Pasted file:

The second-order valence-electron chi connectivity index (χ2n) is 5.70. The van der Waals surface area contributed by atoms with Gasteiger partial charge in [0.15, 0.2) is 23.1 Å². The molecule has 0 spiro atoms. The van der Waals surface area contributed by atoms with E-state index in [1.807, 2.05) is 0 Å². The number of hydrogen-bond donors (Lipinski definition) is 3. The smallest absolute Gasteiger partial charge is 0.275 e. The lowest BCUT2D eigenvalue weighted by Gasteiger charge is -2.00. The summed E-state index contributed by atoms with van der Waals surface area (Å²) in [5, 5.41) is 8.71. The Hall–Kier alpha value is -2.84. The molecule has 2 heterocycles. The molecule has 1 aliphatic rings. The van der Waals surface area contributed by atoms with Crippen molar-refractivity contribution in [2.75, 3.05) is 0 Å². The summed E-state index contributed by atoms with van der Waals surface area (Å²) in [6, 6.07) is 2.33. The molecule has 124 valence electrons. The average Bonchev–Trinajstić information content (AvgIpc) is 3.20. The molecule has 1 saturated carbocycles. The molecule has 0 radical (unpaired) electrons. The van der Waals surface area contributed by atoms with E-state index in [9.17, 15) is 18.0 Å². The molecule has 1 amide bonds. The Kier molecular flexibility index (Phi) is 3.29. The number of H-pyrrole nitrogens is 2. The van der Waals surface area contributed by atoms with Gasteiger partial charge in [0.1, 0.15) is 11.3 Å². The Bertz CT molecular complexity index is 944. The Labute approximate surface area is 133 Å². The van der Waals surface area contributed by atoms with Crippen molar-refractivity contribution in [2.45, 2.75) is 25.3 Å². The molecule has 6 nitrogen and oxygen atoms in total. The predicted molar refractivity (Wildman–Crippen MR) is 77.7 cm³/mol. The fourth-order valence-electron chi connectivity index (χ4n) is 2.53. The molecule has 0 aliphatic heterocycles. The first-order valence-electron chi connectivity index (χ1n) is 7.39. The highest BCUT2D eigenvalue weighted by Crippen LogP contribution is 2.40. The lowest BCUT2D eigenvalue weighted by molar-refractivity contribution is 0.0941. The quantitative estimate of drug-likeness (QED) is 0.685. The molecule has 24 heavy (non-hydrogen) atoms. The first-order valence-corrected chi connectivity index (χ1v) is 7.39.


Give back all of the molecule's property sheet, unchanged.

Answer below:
The second-order valence-electron chi connectivity index (χ2n) is 5.70. The van der Waals surface area contributed by atoms with Gasteiger partial charge in [0.15, 0.2) is 23.1 Å². The molecule has 0 spiro atoms. The van der Waals surface area contributed by atoms with E-state index in [1.807, 2.05) is 0 Å². The number of hydrogen-bond donors (Lipinski definition) is 3. The smallest absolute Gasteiger partial charge is 0.275 e. The lowest BCUT2D eigenvalue weighted by Gasteiger charge is -2.00. The summed E-state index contributed by atoms with van der Waals surface area (Å²) in [5, 5.41) is 8.71. The Hall–Kier alpha value is -2.84. The molecule has 2 heterocycles. The molecule has 1 aliphatic rings. The van der Waals surface area contributed by atoms with Crippen molar-refractivity contribution in [2.75, 3.05) is 0 Å². The summed E-state index contributed by atoms with van der Waals surface area (Å²) in [6, 6.07) is 2.33. The molecule has 124 valence electrons. The average Bonchev–Trinajstić information content (AvgIpc) is 3.20. The molecule has 1 saturated carbocycles. The molecule has 0 radical (unpaired) electrons. The van der Waals surface area contributed by atoms with E-state index in [9.17, 15) is 18.0 Å². The molecule has 1 amide bonds. The Kier molecular flexibility index (Phi) is 3.29. The number of H-pyrrole nitrogens is 2. The van der Waals surface area contributed by atoms with Gasteiger partial charge in [0.1, 0.15) is 11.3 Å². The Bertz CT molecular complexity index is 944. The Labute approximate surface area is 133 Å². The van der Waals surface area contributed by atoms with Crippen molar-refractivity contribution in [2.45, 2.75) is 25.3 Å². The molecule has 6 nitrogen and oxygen atoms in total. The predicted molar refractivity (Wildman–Crippen MR) is 77.7 cm³/mol. The fourth-order valence-electron chi connectivity index (χ4n) is 2.53. The molecule has 0 aliphatic heterocycles. The first-order valence-electron chi connectivity index (χ1n) is 7.39. The highest BCUT2D eigenvalue weighted by Crippen LogP contribution is 2.40. The lowest BCUT2D eigenvalue weighted by molar-refractivity contribution is 0.0941. The quantitative estimate of drug-likeness (QED) is 0.685. The molecule has 24 heavy (non-hydrogen) atoms. The first-order valence-corrected chi connectivity index (χ1v) is 7.39.